As soon as "Beautifully, Blissfully Unsettled" comes on, I can't help but think the harmony is like the Beatles' "Ob-La-Di, Ob-La-Da", but that quickly goes away when the chorus stomps in with a fantastic chorus that can't help but rock the socks off you. It's an extremely catchy song and definitely one of the highlights of the album that I'm sure I will keep coming back to when I want a new playlist for my iPod. Make no mistake, this is some of Ginger's best work.
When "We've Been Expecting You" starts, I think I've gone back in time to the 1960s as there's a lot of early pop/rock roots in the song. It almost reminds me of Spinal Tap's "Listen to the Flower People" and it doesn't quite do enough to grab my attention yet - having said that, I am listening to all 30 songs off of "555%" as I review the commercial version of 12 "100%" songs. It has a great melody but for me it's lacking in something, and I do not know what that something is.
"Time" completes the album with, at over 7 minutes in length, the longest song on "100%". It begins with a familiar sound of the bells of the newly named Elizabeth Tower than holds the bell of Big Ben. It's an epic song of clever softly picked riffs and acoustic guitars but most of all it's Ginger's ability to go off in a completely different direction which steal the show once more. Just when you think you've got used to the song, it changes pace; 'time' if you like.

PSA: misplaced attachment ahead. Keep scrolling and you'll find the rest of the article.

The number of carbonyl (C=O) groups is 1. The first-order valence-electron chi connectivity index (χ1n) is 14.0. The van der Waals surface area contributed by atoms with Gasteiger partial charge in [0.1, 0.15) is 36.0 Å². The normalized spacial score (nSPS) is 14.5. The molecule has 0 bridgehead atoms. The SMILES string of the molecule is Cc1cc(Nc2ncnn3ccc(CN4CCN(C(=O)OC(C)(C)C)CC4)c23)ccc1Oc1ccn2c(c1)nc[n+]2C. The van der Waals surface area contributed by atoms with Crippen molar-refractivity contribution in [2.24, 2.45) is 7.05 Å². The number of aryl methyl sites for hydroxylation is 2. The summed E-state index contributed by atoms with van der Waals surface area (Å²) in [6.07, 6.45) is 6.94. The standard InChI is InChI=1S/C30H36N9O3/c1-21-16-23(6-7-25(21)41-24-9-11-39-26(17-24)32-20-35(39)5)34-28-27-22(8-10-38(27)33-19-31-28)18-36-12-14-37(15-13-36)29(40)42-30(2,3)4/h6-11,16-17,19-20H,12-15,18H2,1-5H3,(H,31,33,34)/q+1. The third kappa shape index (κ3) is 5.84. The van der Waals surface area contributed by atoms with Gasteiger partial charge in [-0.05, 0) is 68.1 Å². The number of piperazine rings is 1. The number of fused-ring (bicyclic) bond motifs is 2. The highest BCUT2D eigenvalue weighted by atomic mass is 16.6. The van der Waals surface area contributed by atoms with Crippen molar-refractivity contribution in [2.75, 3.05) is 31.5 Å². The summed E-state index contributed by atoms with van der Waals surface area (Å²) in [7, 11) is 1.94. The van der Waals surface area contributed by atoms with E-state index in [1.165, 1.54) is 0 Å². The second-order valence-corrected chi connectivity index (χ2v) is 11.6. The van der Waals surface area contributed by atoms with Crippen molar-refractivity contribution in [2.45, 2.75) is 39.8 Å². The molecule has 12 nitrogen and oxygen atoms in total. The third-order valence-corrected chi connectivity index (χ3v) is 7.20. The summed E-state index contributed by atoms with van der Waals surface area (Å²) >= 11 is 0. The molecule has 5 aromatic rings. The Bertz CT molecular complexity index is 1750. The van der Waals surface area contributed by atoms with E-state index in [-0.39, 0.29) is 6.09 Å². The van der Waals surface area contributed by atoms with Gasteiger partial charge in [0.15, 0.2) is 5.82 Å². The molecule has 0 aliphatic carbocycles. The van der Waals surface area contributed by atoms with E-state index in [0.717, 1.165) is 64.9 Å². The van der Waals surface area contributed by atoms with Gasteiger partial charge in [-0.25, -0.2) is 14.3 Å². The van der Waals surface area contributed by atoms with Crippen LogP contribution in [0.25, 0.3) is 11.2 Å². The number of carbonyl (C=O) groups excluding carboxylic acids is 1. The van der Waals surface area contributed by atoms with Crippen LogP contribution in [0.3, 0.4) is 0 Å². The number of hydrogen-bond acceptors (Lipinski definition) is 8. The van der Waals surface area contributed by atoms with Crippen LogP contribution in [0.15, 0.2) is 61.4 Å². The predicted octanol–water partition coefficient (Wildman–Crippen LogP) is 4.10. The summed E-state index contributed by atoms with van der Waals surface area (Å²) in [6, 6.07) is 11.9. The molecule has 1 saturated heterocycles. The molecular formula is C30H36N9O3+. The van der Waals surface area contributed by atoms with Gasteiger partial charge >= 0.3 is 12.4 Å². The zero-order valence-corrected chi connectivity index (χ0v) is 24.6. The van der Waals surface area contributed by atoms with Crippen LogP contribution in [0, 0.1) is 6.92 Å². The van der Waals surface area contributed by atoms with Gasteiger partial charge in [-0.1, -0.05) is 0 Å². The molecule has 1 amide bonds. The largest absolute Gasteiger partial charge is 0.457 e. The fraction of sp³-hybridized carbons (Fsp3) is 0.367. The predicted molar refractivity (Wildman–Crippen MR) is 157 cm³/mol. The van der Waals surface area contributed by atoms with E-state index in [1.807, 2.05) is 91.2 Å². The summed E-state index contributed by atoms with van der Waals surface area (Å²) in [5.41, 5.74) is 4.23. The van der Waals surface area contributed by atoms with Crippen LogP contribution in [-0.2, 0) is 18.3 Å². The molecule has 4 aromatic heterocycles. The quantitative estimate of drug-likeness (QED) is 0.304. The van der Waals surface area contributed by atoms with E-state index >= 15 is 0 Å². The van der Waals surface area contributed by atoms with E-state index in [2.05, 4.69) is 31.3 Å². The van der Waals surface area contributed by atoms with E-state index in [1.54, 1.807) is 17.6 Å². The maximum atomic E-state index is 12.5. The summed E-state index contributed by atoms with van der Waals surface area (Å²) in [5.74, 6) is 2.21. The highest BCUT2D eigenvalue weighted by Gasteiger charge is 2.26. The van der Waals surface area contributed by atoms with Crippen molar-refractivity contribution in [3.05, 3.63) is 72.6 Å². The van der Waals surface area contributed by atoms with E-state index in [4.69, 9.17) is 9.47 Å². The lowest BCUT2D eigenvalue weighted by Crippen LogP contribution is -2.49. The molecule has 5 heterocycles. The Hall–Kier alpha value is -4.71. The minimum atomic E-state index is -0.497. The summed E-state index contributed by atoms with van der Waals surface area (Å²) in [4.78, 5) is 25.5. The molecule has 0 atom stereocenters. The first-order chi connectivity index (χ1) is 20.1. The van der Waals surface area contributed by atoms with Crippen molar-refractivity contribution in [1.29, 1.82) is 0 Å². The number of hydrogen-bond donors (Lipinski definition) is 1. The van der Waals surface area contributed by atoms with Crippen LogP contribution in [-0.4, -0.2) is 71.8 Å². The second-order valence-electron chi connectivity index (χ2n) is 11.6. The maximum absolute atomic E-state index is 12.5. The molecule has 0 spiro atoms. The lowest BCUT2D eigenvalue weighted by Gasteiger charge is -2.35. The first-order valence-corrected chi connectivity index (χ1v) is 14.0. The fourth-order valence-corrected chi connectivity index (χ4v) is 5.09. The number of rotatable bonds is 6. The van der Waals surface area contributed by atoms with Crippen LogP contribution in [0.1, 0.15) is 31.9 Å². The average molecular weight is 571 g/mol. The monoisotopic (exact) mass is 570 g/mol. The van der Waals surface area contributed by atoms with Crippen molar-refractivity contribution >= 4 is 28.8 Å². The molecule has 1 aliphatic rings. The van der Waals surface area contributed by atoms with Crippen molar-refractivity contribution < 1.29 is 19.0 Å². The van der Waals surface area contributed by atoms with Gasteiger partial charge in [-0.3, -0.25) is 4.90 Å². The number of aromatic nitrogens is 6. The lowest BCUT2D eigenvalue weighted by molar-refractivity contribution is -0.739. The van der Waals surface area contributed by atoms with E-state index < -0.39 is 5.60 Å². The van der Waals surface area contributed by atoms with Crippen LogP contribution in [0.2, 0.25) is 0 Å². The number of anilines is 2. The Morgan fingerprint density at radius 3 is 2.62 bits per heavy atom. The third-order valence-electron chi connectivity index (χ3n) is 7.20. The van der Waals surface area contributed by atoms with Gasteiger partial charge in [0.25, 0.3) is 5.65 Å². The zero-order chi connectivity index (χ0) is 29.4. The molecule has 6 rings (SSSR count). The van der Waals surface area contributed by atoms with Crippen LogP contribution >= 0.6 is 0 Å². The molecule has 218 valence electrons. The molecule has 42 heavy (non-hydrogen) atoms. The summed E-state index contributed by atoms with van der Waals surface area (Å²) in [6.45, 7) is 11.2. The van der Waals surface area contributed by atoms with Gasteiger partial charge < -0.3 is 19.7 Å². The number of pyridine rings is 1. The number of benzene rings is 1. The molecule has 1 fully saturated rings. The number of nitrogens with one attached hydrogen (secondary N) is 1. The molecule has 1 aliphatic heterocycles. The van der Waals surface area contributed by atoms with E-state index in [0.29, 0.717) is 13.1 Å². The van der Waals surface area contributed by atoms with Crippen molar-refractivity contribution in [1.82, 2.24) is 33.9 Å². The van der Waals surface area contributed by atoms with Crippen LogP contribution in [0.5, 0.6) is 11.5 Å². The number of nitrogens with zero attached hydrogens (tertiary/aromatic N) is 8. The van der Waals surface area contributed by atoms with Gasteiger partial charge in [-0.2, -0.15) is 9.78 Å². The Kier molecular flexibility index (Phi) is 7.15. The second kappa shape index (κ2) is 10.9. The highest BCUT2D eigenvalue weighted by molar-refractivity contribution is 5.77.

In summary, this album is a big shot in the arm for all independent record labels and artists. Ginger created this album with the help of his fan base, so essentially it's for Ginger by the fans... and it's also the exact opposite of that. So there you have it. I'm proud to say I had a hand in creating this album with the Pledge I made as are many other Ginger Wildheart fans out there. Keeping the music business real is an excellent way to write, record and buy new stuff from your favourite independent artists.
1. Forget About It
3. Lover, It'll All Work Out
4. You're the One, You're the One, Yeah, I Know You're the One, You're the One (Yeah, I Know You're the One)
5. It Appears That the Party is Over
6. Taste Aversion
7. Another Spinning F**king Rainbow
8. Just Another Song About Someone
9. Westward Ho! (A New Reputation)
10. Beautifully, Blissfully Unsettled
11. We've Been Expecting You
My rating: 9/10